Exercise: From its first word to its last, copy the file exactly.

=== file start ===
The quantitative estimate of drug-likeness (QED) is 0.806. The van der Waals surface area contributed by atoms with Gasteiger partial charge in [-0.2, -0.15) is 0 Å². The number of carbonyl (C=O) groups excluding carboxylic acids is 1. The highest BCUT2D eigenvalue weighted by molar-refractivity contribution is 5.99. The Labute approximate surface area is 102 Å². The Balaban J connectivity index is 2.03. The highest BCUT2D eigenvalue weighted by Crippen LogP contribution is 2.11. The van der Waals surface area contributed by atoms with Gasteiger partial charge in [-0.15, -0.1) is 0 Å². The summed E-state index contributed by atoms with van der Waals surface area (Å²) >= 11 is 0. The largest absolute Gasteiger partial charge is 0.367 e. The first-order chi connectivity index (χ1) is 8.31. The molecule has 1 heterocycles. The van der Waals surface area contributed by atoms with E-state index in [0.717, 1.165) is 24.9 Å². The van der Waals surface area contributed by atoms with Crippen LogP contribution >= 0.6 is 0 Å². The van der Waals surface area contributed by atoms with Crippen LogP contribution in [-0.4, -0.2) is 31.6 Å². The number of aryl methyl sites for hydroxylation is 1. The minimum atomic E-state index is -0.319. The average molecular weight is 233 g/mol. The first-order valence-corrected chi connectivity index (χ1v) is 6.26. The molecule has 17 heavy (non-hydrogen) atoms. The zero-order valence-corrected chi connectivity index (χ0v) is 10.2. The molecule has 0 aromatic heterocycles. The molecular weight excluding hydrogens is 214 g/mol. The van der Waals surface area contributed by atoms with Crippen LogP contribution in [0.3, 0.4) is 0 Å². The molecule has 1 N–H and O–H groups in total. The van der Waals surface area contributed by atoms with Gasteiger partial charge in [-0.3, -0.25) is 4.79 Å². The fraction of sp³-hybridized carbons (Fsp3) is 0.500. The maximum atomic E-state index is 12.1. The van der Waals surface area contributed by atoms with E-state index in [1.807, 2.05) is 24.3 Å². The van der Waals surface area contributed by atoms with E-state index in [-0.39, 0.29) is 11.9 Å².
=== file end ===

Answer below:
The quantitative estimate of drug-likeness (QED) is 0.806. The van der Waals surface area contributed by atoms with Gasteiger partial charge in [-0.2, -0.15) is 0 Å². The number of carbonyl (C=O) groups excluding carboxylic acids is 1. The highest BCUT2D eigenvalue weighted by molar-refractivity contribution is 5.99. The Labute approximate surface area is 102 Å². The Balaban J connectivity index is 2.03. The highest BCUT2D eigenvalue weighted by Crippen LogP contribution is 2.11. The van der Waals surface area contributed by atoms with Gasteiger partial charge in [-0.15, -0.1) is 0 Å². The summed E-state index contributed by atoms with van der Waals surface area (Å²) >= 11 is 0. The largest absolute Gasteiger partial charge is 0.367 e. The first-order chi connectivity index (χ1) is 8.31. The molecule has 1 heterocycles. The van der Waals surface area contributed by atoms with E-state index in [0.717, 1.165) is 24.9 Å². The van der Waals surface area contributed by atoms with Crippen LogP contribution >= 0.6 is 0 Å². The van der Waals surface area contributed by atoms with Crippen LogP contribution in [-0.4, -0.2) is 31.6 Å². The number of aryl methyl sites for hydroxylation is 1. The minimum atomic E-state index is -0.319. The average molecular weight is 233 g/mol. The first-order valence-corrected chi connectivity index (χ1v) is 6.26. The molecule has 17 heavy (non-hydrogen) atoms. The zero-order valence-corrected chi connectivity index (χ0v) is 10.2. The molecule has 0 aromatic heterocycles. The molecular weight excluding hydrogens is 214 g/mol. The van der Waals surface area contributed by atoms with Crippen LogP contribution in [0.3, 0.4) is 0 Å². The molecule has 1 N–H and O–H groups in total. The van der Waals surface area contributed by atoms with Gasteiger partial charge in [-0.3, -0.25) is 4.79 Å². The fraction of sp³-hybridized carbons (Fsp3) is 0.500. The maximum atomic E-state index is 12.1. The van der Waals surface area contributed by atoms with E-state index in [1.807, 2.05) is 24.3 Å². The van der Waals surface area contributed by atoms with E-state index in [-0.39, 0.29) is 11.9 Å².